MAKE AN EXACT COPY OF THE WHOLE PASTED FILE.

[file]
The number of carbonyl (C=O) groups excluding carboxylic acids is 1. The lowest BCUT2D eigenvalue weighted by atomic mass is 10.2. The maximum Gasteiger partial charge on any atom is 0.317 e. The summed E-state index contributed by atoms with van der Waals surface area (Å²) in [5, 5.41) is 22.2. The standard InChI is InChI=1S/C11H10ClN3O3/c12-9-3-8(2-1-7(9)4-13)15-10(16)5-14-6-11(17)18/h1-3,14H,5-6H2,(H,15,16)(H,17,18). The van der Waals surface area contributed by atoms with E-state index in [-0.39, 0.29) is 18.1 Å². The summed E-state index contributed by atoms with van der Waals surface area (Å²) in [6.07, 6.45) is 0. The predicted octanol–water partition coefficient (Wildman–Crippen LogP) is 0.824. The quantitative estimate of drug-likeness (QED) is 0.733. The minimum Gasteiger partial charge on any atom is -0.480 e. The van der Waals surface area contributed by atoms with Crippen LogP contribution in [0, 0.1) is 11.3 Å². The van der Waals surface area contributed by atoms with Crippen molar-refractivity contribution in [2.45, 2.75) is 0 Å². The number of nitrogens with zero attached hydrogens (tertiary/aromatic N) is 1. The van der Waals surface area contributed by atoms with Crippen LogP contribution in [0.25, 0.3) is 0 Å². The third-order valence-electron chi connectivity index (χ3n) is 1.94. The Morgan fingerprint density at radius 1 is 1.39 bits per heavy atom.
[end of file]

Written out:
The number of carbonyl (C=O) groups excluding carboxylic acids is 1. The lowest BCUT2D eigenvalue weighted by atomic mass is 10.2. The maximum Gasteiger partial charge on any atom is 0.317 e. The summed E-state index contributed by atoms with van der Waals surface area (Å²) in [5, 5.41) is 22.2. The standard InChI is InChI=1S/C11H10ClN3O3/c12-9-3-8(2-1-7(9)4-13)15-10(16)5-14-6-11(17)18/h1-3,14H,5-6H2,(H,15,16)(H,17,18). The van der Waals surface area contributed by atoms with E-state index in [-0.39, 0.29) is 18.1 Å². The summed E-state index contributed by atoms with van der Waals surface area (Å²) in [6.07, 6.45) is 0. The predicted octanol–water partition coefficient (Wildman–Crippen LogP) is 0.824. The quantitative estimate of drug-likeness (QED) is 0.733. The minimum Gasteiger partial charge on any atom is -0.480 e. The van der Waals surface area contributed by atoms with Crippen LogP contribution in [0, 0.1) is 11.3 Å². The van der Waals surface area contributed by atoms with Crippen molar-refractivity contribution in [2.45, 2.75) is 0 Å². The number of nitrogens with zero attached hydrogens (tertiary/aromatic N) is 1. The van der Waals surface area contributed by atoms with Crippen LogP contribution in [0.25, 0.3) is 0 Å². The third-order valence-electron chi connectivity index (χ3n) is 1.94. The Morgan fingerprint density at radius 1 is 1.39 bits per heavy atom.